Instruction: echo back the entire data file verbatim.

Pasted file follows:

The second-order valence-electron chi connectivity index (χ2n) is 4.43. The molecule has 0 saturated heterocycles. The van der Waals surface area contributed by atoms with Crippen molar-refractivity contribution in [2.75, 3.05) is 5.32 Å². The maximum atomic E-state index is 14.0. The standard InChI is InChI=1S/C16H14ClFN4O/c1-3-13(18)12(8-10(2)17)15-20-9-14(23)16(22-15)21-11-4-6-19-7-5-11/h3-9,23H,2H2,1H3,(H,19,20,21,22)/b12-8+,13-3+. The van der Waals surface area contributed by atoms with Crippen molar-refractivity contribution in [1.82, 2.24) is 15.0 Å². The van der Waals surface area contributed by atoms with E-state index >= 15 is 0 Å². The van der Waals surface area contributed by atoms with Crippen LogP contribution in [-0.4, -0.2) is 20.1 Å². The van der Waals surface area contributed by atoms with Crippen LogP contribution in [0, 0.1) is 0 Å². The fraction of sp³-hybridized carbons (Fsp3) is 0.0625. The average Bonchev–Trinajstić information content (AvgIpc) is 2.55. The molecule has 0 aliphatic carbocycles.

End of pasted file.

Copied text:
The second-order valence-electron chi connectivity index (χ2n) is 4.43. The molecule has 0 saturated heterocycles. The van der Waals surface area contributed by atoms with Crippen molar-refractivity contribution in [2.75, 3.05) is 5.32 Å². The maximum atomic E-state index is 14.0. The standard InChI is InChI=1S/C16H14ClFN4O/c1-3-13(18)12(8-10(2)17)15-20-9-14(23)16(22-15)21-11-4-6-19-7-5-11/h3-9,23H,2H2,1H3,(H,19,20,21,22)/b12-8+,13-3+. The van der Waals surface area contributed by atoms with Crippen molar-refractivity contribution in [1.82, 2.24) is 15.0 Å². The van der Waals surface area contributed by atoms with E-state index >= 15 is 0 Å². The van der Waals surface area contributed by atoms with Crippen LogP contribution in [-0.4, -0.2) is 20.1 Å². The van der Waals surface area contributed by atoms with Crippen LogP contribution in [0, 0.1) is 0 Å². The fraction of sp³-hybridized carbons (Fsp3) is 0.0625. The average Bonchev–Trinajstić information content (AvgIpc) is 2.55. The molecule has 0 aliphatic carbocycles.